(The Center Square) – The Pennsylvania State System of Higher Education said no decision on a tuition freeze will come until this summer.
As budget negotiations between the General Assembly and the governor continue, PASSHE officials said they’ll wait and see what comes their way.
The state budget faces a June 30 deadline, but legislative leaders have warned that a “responsible” spending plan is more important than an “on time” one.
“Maybe it’s just because, in my fifth tuition discussion, I really don’t wanna – I’ve escaped having to promote a tuition increase and I don’t want to do it,” Chancellor Dan Greenstein said during the system’s quarterly meeting on Thursday. “So, I’m not going to make a recommendation.”
Before the meeting, lawmakers encouraged the system to freeze tuition for the fifth year in a row. In a joint statement, Senate Republican leadership said raising rates would make college less accessible and “directly contradict PASSHE’s mission.”
Universities cannot raise costs and still expect more state support, they added.
Greenstein, however, argued that the system needs the state’s money to “buy down” tuition hikes. Freezing costs an additional $96 million, he said, and the system’s inflationary budget strategy has diverted $32 million toward the effort. The missing $64 million must either come from a 7.5 percent tuition hike or more state funding.
Without the $64 million, Greenstein said, the system will return “to patterns that we know, but we don’t love.”
“Where we increase tuition to make up for underfunding from the state,” he said. “But we can’t increase tuition enough to carry the costs because our students can’t afford it.”
PASSHE has asked for $573.5 million in the next fiscal year, a $21 million increase (3.8 percent), along with $112 million for targeted student support. The support, system officials say, “would strategically increase financial aid for students preparing for jobs with worker shortages,” according to a press release. Gov. Josh Shapiro’s proposed budget includes a 2% increase for PASSHE, as The Center Square previously reported.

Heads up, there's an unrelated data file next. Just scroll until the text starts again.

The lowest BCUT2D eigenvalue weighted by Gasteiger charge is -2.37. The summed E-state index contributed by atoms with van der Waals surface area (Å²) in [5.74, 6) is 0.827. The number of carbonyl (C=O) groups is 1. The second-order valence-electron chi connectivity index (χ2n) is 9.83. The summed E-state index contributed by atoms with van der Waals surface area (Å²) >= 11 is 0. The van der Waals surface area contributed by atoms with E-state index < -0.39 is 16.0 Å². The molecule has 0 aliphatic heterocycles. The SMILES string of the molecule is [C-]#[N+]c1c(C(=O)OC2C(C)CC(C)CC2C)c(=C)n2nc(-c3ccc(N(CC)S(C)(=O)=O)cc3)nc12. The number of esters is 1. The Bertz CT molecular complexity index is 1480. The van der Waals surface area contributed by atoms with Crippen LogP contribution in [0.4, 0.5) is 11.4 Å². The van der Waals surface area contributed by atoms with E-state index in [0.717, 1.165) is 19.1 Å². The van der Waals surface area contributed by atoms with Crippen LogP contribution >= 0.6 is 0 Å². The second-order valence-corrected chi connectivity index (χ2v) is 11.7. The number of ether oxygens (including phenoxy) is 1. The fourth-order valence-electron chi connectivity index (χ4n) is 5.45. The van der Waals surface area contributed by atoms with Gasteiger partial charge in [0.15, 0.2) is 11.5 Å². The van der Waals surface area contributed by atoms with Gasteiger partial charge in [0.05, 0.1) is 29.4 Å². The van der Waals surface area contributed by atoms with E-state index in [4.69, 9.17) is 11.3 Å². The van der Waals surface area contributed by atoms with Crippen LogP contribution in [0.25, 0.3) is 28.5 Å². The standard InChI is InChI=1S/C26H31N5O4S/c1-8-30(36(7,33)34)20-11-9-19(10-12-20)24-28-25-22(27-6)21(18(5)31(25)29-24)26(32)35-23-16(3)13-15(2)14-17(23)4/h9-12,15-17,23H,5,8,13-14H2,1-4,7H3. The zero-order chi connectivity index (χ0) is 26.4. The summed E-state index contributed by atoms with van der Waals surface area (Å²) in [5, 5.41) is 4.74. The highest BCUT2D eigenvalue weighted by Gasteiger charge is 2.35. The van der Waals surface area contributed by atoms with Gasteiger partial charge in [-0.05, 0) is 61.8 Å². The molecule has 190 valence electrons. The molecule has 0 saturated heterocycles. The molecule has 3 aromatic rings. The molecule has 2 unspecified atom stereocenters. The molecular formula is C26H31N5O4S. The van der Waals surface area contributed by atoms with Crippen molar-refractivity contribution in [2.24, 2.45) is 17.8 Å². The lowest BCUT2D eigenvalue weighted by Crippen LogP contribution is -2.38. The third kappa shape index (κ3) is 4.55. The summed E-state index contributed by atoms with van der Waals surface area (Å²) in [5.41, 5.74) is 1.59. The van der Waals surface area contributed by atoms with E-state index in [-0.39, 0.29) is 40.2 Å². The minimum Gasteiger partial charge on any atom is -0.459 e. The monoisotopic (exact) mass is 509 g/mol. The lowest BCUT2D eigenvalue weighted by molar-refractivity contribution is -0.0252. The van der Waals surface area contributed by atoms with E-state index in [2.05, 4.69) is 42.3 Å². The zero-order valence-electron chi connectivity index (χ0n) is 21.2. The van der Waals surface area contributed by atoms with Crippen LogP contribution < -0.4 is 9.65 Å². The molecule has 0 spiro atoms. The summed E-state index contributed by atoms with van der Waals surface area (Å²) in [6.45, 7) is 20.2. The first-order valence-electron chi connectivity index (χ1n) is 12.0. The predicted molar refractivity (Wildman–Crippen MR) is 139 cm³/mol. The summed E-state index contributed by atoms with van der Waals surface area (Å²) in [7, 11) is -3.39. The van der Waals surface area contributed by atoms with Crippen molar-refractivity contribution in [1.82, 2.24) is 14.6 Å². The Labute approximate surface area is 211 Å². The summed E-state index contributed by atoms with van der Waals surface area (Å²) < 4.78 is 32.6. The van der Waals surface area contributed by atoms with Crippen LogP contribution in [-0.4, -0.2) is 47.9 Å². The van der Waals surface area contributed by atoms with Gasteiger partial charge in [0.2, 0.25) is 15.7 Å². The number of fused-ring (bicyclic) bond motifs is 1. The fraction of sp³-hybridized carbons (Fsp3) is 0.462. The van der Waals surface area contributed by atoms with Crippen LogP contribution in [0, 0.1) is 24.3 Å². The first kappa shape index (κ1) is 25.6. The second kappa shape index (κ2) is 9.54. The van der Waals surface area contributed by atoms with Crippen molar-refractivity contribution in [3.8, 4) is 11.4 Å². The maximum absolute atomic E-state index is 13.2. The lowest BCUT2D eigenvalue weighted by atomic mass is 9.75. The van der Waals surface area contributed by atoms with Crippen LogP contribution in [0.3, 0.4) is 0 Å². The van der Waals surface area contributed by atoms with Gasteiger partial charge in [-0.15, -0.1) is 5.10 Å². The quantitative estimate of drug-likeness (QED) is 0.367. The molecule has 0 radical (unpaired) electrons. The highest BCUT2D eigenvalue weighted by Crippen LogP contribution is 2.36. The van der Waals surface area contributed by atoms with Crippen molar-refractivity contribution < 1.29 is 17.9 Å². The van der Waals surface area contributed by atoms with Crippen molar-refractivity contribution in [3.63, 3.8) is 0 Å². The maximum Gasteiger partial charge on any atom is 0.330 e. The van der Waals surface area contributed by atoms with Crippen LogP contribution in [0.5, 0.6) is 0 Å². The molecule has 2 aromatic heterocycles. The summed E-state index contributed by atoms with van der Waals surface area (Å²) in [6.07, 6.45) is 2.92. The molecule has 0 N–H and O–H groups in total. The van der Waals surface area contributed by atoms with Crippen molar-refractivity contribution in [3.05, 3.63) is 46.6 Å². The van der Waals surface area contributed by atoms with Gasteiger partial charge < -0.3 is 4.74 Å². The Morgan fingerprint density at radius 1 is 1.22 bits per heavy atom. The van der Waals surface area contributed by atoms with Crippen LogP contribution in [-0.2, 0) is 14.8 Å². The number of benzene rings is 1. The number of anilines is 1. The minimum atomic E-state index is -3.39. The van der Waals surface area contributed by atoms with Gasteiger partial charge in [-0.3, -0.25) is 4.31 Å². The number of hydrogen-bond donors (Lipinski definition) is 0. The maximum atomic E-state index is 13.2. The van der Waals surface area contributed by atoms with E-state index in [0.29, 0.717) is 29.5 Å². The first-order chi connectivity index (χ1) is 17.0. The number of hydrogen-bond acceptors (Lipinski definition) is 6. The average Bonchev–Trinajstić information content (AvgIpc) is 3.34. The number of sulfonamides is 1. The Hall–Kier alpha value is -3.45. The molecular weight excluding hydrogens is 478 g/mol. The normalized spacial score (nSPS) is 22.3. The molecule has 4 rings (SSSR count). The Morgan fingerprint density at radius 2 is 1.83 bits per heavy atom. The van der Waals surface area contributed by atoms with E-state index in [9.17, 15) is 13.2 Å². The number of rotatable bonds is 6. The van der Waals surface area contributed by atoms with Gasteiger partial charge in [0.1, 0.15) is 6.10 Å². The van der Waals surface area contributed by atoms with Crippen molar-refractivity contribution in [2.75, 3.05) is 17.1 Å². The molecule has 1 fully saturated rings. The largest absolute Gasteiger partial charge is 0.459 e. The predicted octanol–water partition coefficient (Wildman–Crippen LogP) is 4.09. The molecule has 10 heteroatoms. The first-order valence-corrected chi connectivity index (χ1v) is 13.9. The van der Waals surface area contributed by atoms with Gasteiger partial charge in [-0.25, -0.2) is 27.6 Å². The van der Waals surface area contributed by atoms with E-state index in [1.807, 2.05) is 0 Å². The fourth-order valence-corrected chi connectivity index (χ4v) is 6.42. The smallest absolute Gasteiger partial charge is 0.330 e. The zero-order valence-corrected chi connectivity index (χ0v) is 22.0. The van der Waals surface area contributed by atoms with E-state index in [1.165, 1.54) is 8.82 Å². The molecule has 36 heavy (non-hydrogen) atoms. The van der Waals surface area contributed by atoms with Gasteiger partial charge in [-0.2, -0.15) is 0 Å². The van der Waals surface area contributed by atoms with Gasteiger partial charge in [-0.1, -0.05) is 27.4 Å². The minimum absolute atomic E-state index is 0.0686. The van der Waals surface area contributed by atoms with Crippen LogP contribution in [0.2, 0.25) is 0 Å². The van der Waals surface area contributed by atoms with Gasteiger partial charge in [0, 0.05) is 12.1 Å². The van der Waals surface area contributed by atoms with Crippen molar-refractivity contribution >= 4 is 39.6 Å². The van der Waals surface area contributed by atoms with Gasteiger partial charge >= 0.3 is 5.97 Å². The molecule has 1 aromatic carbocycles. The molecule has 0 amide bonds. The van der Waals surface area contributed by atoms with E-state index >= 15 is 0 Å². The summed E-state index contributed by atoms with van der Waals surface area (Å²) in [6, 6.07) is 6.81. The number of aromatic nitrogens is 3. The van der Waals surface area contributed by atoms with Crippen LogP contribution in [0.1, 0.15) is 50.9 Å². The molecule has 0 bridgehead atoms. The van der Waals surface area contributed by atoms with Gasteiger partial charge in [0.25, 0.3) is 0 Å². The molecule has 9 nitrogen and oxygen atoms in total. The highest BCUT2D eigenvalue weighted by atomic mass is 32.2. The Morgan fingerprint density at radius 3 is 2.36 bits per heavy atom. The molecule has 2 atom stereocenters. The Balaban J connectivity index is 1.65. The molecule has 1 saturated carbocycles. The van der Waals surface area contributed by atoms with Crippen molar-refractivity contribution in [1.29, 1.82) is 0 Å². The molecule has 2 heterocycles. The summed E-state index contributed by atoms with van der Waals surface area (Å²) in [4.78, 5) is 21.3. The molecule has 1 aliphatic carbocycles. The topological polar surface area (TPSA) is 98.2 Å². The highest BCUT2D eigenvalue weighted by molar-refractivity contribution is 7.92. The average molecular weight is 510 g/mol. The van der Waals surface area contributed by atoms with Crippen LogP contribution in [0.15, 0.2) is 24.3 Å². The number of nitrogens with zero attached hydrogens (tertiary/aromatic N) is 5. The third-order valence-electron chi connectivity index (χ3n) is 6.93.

Last year, PASSHE leaders celebrated a $70 million (16 percent) budget increase along with a one-time $125 million investment and a $25 million boost from the American Rescue Plan, articulating a plan to boost enrollments by 20 percent.
Greenstein has warned of the state’s talent gap, and is positioning PASSHE as a way to train non-traditional students for careers in education, health care, social services, business, and STEM fields.
PASSHE enrollment has fallen by more than 20 percent since 2010 as Pennsylvania’s high-school-aged population has dropped. At the same time, debt has built up at most PASSHE schools due to a dorm-building boom, as The Center Square previously reported.
In recent years, the system navigated a multi-million redesign that consolidated fourteen schools into ten and cut $300 million in operating costs. More cannot be slashed, officials say, without impacting the student experience.
Anthony Hennen is a reporter for The Center Square. Previously, he worked for Philadelphia Weekly and the James G. Martin Center for Academic Renewal. He is managing editor of Expatalachians, a journalism project focused on the Appalachian region.
This article was republished with permission from The Center Square.